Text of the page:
Nonsmokers spent an estimated 323.1 billion yen extra on medical bills in fiscal 2014 for diseases such as lung cancer they developed due to being exposed to secondhand smoke, a health ministry study has shown.
A research team at the Ministry of Health, Labor and Welfare analyzed cases of lung cancer, ischemic heart disease and stroke -- the three major diseases whose causal relationship with secondhand smoke is recognized as "sufficiently established" in a tobacco report published by a government review panel in fiscal 2016. The team estimated the figures based on the number of patients in their 40s and older, as well as the person's likelihood of developing illnesses by smoking habits, while taking secondhand smoke exposure at work and home into consideration.
As a result, the estimated number of those who would develop lung cancer due to secondhand smoke stood at around 11,400, and they would have to pay an extra 33.5 billion yen in medical bills. In addition, an estimated 101,400 people would develop ischemic heart disease and they would have to pay an additional 95.5 billion yen for treatment. Approximately 129,600 people would suffer a stroke, which would cost them 194.1 billion yen.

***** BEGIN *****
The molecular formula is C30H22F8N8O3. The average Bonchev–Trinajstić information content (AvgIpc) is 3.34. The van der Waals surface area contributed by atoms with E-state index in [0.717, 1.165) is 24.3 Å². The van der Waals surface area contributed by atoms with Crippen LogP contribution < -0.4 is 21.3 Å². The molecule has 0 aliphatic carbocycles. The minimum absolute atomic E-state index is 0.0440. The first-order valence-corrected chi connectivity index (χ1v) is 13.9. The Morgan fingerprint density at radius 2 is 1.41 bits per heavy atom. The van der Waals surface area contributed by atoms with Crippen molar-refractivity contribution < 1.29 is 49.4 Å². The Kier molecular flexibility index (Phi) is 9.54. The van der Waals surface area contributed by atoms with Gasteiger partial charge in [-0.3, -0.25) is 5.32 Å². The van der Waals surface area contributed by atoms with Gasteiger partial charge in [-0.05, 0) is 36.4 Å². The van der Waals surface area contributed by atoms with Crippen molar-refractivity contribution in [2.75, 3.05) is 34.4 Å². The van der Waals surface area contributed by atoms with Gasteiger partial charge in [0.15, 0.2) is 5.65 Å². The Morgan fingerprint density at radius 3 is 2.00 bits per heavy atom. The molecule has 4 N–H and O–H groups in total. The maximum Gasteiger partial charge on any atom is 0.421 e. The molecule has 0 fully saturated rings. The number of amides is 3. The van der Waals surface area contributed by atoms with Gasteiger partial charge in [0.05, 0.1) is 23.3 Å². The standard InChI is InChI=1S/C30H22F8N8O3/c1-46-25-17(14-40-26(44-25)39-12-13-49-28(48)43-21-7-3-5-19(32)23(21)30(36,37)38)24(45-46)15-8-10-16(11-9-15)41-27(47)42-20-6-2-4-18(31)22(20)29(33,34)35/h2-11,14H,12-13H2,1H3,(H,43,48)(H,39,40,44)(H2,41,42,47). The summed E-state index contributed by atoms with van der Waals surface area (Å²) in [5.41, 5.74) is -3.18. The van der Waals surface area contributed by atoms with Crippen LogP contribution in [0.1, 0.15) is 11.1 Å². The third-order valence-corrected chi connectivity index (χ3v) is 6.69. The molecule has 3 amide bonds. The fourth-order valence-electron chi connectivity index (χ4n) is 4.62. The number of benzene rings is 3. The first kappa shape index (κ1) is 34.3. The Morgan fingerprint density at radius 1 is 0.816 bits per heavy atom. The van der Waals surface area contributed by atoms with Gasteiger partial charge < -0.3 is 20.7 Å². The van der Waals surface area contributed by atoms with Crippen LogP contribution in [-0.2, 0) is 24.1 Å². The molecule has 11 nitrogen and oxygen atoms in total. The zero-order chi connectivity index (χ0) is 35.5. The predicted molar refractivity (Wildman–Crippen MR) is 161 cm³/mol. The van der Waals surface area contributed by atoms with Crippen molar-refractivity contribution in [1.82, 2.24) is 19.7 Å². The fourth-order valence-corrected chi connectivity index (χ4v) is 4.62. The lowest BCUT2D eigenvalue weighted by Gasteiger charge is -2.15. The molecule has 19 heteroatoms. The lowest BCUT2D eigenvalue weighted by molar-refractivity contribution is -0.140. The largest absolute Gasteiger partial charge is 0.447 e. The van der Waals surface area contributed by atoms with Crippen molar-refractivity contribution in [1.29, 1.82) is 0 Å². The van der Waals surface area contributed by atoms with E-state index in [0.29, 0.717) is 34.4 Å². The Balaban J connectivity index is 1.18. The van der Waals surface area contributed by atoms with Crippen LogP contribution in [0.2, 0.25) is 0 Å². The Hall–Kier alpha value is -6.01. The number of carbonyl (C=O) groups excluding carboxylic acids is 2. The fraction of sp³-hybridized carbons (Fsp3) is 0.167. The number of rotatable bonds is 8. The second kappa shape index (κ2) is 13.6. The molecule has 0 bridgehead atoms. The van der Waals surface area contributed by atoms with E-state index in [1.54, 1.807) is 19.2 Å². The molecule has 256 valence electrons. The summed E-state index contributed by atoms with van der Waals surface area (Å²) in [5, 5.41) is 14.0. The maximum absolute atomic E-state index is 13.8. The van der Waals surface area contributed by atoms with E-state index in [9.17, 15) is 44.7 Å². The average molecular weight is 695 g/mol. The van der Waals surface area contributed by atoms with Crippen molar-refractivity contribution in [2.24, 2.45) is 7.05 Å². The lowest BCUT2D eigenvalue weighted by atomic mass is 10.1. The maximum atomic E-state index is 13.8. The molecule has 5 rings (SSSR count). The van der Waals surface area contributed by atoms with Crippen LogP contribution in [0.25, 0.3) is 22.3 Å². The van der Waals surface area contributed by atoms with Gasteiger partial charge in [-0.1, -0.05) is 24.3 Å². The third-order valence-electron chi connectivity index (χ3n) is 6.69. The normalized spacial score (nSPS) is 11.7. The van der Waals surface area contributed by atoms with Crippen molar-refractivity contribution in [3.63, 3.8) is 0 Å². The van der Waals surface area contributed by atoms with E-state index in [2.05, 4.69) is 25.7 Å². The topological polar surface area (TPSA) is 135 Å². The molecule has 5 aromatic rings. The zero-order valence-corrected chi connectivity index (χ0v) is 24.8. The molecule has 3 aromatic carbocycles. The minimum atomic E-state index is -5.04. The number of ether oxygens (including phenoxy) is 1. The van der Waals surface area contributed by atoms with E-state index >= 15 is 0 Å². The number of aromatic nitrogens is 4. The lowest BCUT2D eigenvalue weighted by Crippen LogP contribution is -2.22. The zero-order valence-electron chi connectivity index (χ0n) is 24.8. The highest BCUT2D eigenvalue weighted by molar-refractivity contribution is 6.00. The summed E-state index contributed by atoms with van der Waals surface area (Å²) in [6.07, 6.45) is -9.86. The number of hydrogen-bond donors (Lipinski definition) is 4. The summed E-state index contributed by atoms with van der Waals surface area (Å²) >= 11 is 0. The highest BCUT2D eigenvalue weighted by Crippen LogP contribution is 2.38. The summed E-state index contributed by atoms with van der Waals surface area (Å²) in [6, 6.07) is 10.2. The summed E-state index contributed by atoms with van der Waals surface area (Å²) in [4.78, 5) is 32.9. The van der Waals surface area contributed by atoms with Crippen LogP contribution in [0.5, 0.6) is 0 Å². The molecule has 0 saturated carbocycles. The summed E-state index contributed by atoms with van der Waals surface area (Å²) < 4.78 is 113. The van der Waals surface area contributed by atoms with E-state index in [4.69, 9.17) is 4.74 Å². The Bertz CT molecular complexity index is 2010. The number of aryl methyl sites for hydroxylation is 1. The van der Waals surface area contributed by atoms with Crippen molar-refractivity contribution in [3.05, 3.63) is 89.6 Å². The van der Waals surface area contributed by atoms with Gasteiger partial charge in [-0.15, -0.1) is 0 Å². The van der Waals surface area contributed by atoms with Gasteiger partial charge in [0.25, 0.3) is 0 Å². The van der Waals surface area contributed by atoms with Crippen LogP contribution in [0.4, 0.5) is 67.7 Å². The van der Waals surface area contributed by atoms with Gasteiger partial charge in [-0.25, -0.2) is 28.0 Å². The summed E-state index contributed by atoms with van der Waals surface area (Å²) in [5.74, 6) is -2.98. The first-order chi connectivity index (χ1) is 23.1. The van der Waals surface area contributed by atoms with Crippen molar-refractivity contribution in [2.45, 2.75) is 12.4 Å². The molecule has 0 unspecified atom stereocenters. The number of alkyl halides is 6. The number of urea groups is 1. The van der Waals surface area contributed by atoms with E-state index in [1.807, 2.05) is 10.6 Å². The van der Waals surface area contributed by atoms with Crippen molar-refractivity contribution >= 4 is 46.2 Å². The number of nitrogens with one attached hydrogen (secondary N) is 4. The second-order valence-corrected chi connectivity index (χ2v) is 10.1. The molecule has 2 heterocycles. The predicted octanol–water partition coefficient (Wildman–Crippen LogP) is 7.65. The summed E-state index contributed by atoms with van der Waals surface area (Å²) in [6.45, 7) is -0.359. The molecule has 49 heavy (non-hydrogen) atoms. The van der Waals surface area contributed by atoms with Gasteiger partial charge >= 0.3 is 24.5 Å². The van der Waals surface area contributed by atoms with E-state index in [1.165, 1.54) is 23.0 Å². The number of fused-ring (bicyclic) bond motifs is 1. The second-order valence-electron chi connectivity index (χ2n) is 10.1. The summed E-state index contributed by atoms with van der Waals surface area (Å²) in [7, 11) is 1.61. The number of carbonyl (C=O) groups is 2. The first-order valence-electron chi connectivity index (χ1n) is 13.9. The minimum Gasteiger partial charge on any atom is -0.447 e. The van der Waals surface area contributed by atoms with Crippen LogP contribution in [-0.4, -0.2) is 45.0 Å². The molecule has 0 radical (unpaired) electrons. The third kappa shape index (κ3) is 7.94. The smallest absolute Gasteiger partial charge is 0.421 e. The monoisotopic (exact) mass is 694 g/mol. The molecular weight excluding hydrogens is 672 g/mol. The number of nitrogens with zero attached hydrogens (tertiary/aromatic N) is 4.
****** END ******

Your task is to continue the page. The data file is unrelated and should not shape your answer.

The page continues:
Moreover, an estimated 82.1 billion yen per year would be lost in productivity in cases where workers have to be hospitalized due to diseases caused by secondhand smoke.
Ataru Igarashi, a specially appointed associate professor at the University of Tokyo, who was involved in the research, said the study has shown heavy social losses caused by secondhand smoke, although the research narrowed the subjects to diseases with a clear causal relationship with tobacco.
"Measures regarding tobacco should be considered not only from an economic perspective but also in light of the major health effects it has on people," Igarashi commented.